Author Interviews, Endocrinology, Environmental Risks, JCEM, Menopause / 05.06.2020

MedicalResearch.com Interview with: Ning Ding MPH, PhD candidate Sung Kyun Park Sc.D, MPH Associate Professor Department of Epidemiology University of Michigan School of Public Health Ann Arbor, MI 48109  MedicalResearch.com: What is the background for this study? Response: Per- and polyfluoroalkyl substances (PFAS), also known as ‘forever chemicals’, are a family of synthetic chemicals used in a wide variety of nonstick and waterproof products and firefighting foams. The main issue is that PFAS are everywhere. It has been estimated that 110 million Americans, 1 out of three, may consume drinking water contaminated with PFAS. PFAS are very persistent and once PFAS enter the body, they don't break down and build up in the body over time. (more…)
Author Interviews, COVID -19 Coronavirus, Infections, University of Michigan / 08.04.2020

MedicalResearch.com Interview with: Arnold S. Monto, M.D. Professor, Epidemiology Professor, Global Public Health Thomas Francis, Jr. Collegiate Professor of Public Health University of Michigan  MedicalResearch.com: What is the background for this study? Response: This is part of a continuing study in families first designed to examine how influenza vaccine is working in the community  We have expanded it to look broadly at all respiratory viruses There are 4 coronaviruses which are known to cause respiratory illnesses each year and we had these data ready to go when the pandemic started. (more…)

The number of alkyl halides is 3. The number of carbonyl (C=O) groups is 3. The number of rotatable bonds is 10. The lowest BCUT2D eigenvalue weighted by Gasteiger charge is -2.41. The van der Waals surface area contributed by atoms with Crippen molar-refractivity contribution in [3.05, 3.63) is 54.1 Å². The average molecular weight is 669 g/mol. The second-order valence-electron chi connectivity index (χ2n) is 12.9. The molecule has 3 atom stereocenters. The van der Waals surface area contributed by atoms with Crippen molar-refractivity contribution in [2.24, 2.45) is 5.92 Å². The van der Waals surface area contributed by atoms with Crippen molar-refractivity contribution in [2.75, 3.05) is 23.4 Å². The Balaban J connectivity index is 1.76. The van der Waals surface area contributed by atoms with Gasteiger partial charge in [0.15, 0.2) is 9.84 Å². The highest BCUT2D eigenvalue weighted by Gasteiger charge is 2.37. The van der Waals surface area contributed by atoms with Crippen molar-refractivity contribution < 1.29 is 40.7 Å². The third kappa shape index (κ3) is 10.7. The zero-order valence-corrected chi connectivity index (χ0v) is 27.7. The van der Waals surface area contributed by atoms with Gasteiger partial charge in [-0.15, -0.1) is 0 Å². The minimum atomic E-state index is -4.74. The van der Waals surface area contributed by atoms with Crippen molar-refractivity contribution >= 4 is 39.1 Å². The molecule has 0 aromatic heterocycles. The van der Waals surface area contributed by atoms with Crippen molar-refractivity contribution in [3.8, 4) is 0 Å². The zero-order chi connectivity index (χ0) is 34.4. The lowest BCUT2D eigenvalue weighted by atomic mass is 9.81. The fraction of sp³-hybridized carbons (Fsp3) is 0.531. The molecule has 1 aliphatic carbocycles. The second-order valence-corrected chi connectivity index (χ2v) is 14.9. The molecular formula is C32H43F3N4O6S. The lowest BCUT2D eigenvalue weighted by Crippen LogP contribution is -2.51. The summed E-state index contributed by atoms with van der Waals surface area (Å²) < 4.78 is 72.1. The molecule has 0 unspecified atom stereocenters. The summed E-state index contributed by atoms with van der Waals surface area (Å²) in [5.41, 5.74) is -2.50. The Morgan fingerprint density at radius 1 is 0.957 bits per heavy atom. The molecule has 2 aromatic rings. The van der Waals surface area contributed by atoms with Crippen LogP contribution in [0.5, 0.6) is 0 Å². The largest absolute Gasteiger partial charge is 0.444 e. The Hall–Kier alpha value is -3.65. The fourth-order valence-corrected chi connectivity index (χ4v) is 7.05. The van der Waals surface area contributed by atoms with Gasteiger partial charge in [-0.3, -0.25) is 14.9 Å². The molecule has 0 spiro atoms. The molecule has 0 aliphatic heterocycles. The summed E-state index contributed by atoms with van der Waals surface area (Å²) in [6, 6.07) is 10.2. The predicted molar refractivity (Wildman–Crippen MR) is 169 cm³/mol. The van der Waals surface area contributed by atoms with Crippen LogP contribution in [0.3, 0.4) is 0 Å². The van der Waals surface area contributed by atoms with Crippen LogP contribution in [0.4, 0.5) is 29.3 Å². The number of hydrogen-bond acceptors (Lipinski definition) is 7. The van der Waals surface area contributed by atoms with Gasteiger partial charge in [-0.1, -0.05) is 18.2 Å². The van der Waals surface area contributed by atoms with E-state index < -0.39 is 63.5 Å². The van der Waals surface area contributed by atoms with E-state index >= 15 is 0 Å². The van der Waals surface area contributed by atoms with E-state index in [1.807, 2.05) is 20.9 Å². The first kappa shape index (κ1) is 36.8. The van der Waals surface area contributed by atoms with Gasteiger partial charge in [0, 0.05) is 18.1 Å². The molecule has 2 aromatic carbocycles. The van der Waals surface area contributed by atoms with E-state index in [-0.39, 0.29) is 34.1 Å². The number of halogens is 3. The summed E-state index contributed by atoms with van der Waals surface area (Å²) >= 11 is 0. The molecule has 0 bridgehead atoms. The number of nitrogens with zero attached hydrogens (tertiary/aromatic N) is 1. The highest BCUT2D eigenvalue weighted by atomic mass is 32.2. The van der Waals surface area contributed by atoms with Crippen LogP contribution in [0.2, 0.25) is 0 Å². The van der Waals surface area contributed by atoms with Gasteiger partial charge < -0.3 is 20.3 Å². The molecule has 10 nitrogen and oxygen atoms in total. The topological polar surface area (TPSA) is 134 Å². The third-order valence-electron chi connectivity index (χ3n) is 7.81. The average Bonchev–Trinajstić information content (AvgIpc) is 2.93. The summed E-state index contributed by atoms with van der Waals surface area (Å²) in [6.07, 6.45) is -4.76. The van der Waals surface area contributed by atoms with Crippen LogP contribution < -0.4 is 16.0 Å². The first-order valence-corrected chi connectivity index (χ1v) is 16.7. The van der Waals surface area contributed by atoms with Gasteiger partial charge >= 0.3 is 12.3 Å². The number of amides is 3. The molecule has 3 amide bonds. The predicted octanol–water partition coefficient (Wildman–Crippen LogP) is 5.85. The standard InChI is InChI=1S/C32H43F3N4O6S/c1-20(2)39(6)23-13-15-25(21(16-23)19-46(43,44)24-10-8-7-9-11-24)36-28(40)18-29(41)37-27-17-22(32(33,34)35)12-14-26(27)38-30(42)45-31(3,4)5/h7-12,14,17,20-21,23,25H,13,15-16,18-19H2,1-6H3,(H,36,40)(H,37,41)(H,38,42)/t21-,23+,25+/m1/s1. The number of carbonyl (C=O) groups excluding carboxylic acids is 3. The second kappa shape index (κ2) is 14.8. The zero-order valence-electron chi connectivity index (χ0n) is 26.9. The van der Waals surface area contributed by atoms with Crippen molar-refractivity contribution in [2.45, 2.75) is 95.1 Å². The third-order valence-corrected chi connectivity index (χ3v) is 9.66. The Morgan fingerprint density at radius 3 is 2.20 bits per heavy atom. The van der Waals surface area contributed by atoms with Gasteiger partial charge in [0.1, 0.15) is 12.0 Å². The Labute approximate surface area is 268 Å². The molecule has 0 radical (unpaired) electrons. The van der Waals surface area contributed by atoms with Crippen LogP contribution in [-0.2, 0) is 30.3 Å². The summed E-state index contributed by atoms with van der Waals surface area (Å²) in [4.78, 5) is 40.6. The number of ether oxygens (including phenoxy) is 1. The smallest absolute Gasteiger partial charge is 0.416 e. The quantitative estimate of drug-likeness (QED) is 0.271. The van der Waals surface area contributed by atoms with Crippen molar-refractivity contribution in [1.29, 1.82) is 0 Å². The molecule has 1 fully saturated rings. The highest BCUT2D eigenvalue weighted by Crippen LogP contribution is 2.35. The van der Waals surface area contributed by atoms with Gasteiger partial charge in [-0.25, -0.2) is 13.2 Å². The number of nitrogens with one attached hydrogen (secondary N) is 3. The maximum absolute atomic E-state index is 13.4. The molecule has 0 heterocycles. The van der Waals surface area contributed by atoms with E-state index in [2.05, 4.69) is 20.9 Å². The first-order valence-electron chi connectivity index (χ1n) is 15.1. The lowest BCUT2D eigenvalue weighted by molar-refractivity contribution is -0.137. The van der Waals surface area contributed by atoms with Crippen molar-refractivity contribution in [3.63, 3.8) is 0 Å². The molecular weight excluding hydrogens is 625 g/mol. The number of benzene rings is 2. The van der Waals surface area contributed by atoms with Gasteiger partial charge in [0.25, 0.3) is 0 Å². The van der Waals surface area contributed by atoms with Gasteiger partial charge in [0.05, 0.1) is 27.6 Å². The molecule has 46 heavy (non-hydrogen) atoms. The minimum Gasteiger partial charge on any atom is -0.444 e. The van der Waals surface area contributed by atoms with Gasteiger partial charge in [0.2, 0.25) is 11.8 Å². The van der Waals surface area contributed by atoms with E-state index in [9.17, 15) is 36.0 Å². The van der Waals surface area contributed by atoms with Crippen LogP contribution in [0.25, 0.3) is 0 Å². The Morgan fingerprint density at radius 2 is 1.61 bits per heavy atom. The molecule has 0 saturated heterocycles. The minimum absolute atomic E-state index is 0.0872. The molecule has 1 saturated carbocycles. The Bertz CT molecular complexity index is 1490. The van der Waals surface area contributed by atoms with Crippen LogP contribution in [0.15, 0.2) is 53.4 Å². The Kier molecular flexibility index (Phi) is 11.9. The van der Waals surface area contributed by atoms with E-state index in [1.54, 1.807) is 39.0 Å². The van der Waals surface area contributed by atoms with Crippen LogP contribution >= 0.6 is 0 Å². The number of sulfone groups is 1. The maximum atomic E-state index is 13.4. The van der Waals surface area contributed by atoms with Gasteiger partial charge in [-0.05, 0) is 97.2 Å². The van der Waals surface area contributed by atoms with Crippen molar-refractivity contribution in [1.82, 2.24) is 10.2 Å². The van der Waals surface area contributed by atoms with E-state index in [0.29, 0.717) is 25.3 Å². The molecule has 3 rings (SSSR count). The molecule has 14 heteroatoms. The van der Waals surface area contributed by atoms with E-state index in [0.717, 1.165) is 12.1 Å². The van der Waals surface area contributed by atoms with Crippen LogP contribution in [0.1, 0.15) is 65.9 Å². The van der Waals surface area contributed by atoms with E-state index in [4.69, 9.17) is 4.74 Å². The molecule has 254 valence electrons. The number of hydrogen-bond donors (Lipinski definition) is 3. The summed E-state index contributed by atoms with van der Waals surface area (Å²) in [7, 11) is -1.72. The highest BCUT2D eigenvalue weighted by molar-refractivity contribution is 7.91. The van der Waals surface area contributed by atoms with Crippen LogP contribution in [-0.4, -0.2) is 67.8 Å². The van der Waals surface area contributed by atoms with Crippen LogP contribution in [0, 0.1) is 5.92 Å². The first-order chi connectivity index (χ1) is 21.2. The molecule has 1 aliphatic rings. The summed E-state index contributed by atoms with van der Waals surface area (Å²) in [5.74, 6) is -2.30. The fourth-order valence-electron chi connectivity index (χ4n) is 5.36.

Author Interviews, Pediatrics, University of Michigan, Vitamin D / 21.08.2019

MedicalResearch.com Interview with: Eduardo Villamor, M.D., M.P.H., Dr.P.H. Professor, Epidemiology School of Public Health University of Michigan Ann Arbor, Michigan MedicalResearch.com: What is the background for this study? Response: Vitamin D deficiency has been related to adverse mental health outcomes, including depression and schizophrenia, in adults.  Some studies have suggested a potential role of vitamin D status prenatally on other neurodevelopmental outcomes in childhood.  However, few studies had extended into adolescence which is the life period when certain mental health issues that predict disease later in life, namely behavioral problems, first appear.  (more…)
Author Interviews, HIV, University of Michigan / 15.07.2019

MedicalResearch.com Interview with: Rogério Meireles Pinto, LCSW, Ph.D. Professor and Associate Dean for Research University of Michigan School of Social Work MedicalResearch.com: What is the background for this study? Response: In order to decrease the rate of HIV infection, interventions to scale up PrEP will need to address identified barriers at multiple ecological levels. In the past decade, interventions proposed to address PrEP implementation barriers were limited to one ecological level or another (e.g., individual or community). The failure to consider interventions targeting multiple ecological levels simultaneously may help explain why PrEP implementation is lagging. This failure is also due to methodological limitations of PrEP implementation studies.This high-quality paper presents a thorough and theoretically grounded review of original research on HIV Pre-Exposure Prophylaxis (PrEP) implementation in the U.S. (more…)
Addiction, Author Interviews, JAMA, Opiods, University of Michigan / 30.06.2019